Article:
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If the authors are serious, this is a silly, distasteful book. If they are not, it’s a brilliant satire.

THE 48 LAWS OF POWER

The authors have created a sort of anti-Book of Virtues in this encyclopedic compendium of the ways and means of power.

Everyone wants power and everyone is in a constant duplicitous game to gain more power at the expense of others, according to Greene, a screenwriter and former editor at Esquire (Elffers, a book packager, designed the volume, with its attractive marginalia). We live today as courtiers once did in royal courts: we must appear civil while attempting to crush all those around us. This power game can be played well or poorly, and in these 48 laws culled from the history and wisdom of the world’s greatest power players are the rules that must be followed to win. These laws boil down to being as ruthless, selfish, manipulative, and deceitful as possible. Each law, however, gets its own chapter: “Conceal Your Intentions,” “Always Say Less Than Necessary,” “Pose as a Friend, Work as a Spy,” and so on. Each chapter is conveniently broken down into sections on what happened to those who transgressed or observed the particular law, the key elements in this law, and ways to defensively reverse this law when it’s used against you. Quotations in the margins amplify the lesson being taught. While compelling in the way an auto accident might be, the book is simply nonsense. Rules often contradict each other. We are told, for instance, to “be conspicuous at all cost,” then told to “behave like others.” More seriously, Greene never really defines “power,” and he merely asserts, rather than offers evidence for, the Hobbesian world of all against all in which he insists we live. The world may be like this at times, but often it isn’t. To ask why this is so would be a far more useful project.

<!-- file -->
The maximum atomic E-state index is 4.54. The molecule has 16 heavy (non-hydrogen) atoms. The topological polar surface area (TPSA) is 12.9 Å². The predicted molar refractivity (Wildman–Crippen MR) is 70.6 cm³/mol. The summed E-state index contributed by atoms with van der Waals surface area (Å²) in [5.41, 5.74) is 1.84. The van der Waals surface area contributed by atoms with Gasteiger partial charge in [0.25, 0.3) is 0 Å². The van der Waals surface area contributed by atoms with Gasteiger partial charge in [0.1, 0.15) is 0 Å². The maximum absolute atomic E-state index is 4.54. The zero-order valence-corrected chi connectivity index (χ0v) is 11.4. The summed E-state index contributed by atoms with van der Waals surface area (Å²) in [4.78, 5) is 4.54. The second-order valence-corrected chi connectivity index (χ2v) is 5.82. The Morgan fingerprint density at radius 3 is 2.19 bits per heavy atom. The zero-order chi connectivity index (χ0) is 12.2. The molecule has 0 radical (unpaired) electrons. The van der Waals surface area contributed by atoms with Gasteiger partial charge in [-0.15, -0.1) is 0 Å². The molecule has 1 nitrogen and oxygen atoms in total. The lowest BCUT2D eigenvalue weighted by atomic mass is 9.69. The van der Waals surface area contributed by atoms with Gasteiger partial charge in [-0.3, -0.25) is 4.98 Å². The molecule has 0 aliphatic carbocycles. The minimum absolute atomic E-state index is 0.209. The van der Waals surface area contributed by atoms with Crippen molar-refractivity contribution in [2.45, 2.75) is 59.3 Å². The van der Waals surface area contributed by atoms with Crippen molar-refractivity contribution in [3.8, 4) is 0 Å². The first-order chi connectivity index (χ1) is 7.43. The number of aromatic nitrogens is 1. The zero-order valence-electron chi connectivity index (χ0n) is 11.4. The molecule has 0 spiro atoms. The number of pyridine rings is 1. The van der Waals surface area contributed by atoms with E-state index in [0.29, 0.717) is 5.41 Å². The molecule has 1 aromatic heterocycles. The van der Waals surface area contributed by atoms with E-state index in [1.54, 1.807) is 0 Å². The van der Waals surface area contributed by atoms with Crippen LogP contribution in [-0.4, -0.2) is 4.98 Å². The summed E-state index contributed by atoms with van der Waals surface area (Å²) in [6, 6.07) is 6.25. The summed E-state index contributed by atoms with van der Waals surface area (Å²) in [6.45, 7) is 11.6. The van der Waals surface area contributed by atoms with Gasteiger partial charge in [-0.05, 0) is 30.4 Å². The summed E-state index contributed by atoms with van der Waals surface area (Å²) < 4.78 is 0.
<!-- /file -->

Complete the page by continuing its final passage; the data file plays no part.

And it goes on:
If the authors are serious, this is a silly, distasteful book. If they are not, it’s a brilliant satire.

Pub Date: Sept. 1, 1998

ISBN: 0-670-88146-5

Page Count: 430

Publisher: Viking

Review Posted Online: May 20, 2010

Kirkus Reviews Issue: July 15, 1998

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A sweet-and-sour set of pieces on loss, absurdity, and places they intersect.